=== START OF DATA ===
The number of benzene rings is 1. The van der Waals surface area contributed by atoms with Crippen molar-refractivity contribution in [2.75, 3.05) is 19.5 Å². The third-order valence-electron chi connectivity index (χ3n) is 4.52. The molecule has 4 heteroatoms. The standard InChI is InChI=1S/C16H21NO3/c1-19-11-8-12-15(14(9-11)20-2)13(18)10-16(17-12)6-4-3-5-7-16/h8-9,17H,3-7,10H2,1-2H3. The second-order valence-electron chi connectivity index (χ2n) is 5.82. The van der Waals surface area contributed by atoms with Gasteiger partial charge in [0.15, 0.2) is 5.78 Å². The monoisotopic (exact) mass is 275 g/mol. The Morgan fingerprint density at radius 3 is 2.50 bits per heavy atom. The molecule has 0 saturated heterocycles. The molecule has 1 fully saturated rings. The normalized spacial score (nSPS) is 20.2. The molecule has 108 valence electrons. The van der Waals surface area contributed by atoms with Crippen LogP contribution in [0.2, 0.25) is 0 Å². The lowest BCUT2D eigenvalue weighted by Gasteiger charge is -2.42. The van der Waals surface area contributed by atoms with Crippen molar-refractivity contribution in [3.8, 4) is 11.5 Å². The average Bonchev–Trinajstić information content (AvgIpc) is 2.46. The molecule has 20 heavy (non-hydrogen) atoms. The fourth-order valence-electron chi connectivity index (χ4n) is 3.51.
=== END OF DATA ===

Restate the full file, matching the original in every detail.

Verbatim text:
The number of benzene rings is 1. The van der Waals surface area contributed by atoms with Crippen molar-refractivity contribution in [2.75, 3.05) is 19.5 Å². The third-order valence-electron chi connectivity index (χ3n) is 4.52. The molecule has 4 heteroatoms. The standard InChI is InChI=1S/C16H21NO3/c1-19-11-8-12-15(14(9-11)20-2)13(18)10-16(17-12)6-4-3-5-7-16/h8-9,17H,3-7,10H2,1-2H3. The second-order valence-electron chi connectivity index (χ2n) is 5.82. The van der Waals surface area contributed by atoms with Gasteiger partial charge in [0.15, 0.2) is 5.78 Å². The monoisotopic (exact) mass is 275 g/mol. The Morgan fingerprint density at radius 3 is 2.50 bits per heavy atom. The molecule has 0 saturated heterocycles. The molecule has 1 fully saturated rings. The normalized spacial score (nSPS) is 20.2. The molecule has 108 valence electrons. The van der Waals surface area contributed by atoms with Crippen LogP contribution in [0.2, 0.25) is 0 Å². The lowest BCUT2D eigenvalue weighted by Gasteiger charge is -2.42. The van der Waals surface area contributed by atoms with Crippen molar-refractivity contribution in [3.8, 4) is 11.5 Å². The average Bonchev–Trinajstić information content (AvgIpc) is 2.46. The molecule has 20 heavy (non-hydrogen) atoms. The fourth-order valence-electron chi connectivity index (χ4n) is 3.51.